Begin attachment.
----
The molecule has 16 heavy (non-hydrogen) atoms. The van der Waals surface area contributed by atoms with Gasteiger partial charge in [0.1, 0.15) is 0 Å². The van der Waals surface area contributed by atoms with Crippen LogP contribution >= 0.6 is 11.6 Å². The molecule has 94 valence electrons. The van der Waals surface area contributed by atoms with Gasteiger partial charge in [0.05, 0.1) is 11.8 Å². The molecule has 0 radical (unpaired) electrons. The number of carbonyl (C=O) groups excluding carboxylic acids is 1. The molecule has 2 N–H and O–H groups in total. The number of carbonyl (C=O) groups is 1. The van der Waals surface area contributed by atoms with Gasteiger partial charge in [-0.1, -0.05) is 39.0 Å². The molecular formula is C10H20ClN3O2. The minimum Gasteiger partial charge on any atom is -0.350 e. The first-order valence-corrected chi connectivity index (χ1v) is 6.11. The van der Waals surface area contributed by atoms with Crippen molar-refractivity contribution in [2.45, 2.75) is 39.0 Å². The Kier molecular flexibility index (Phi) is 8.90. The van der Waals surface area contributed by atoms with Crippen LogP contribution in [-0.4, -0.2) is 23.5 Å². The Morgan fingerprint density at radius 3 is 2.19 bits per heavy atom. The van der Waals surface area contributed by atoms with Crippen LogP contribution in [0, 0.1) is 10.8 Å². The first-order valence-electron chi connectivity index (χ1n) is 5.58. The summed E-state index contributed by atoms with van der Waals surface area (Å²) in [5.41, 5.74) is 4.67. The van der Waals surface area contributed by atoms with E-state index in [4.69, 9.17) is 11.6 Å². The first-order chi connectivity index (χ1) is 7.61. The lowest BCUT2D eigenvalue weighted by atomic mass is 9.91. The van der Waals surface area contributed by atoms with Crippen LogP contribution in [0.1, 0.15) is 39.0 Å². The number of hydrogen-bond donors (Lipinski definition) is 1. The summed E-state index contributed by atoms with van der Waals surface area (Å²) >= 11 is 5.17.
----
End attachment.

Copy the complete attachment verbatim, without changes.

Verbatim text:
The molecule has 16 heavy (non-hydrogen) atoms. The van der Waals surface area contributed by atoms with Gasteiger partial charge in [0.1, 0.15) is 0 Å². The van der Waals surface area contributed by atoms with Crippen LogP contribution >= 0.6 is 11.6 Å². The molecule has 94 valence electrons. The van der Waals surface area contributed by atoms with Gasteiger partial charge in [0.05, 0.1) is 11.8 Å². The molecule has 0 radical (unpaired) electrons. The number of carbonyl (C=O) groups excluding carboxylic acids is 1. The molecule has 2 N–H and O–H groups in total. The number of carbonyl (C=O) groups is 1. The van der Waals surface area contributed by atoms with Gasteiger partial charge in [-0.1, -0.05) is 39.0 Å². The molecular formula is C10H20ClN3O2. The minimum Gasteiger partial charge on any atom is -0.350 e. The first-order valence-corrected chi connectivity index (χ1v) is 6.11. The van der Waals surface area contributed by atoms with Crippen molar-refractivity contribution in [2.45, 2.75) is 39.0 Å². The Kier molecular flexibility index (Phi) is 8.90. The van der Waals surface area contributed by atoms with Crippen LogP contribution in [-0.4, -0.2) is 23.5 Å². The Morgan fingerprint density at radius 3 is 2.19 bits per heavy atom. The van der Waals surface area contributed by atoms with Crippen LogP contribution in [0, 0.1) is 10.8 Å². The first-order valence-electron chi connectivity index (χ1n) is 5.58. The summed E-state index contributed by atoms with van der Waals surface area (Å²) in [5.41, 5.74) is 4.67. The van der Waals surface area contributed by atoms with E-state index in [4.69, 9.17) is 11.6 Å². The first-order chi connectivity index (χ1) is 7.61. The lowest BCUT2D eigenvalue weighted by atomic mass is 9.91. The van der Waals surface area contributed by atoms with Crippen LogP contribution in [0.1, 0.15) is 39.0 Å². The number of hydrogen-bond donors (Lipinski definition) is 1. The summed E-state index contributed by atoms with van der Waals surface area (Å²) >= 11 is 5.17.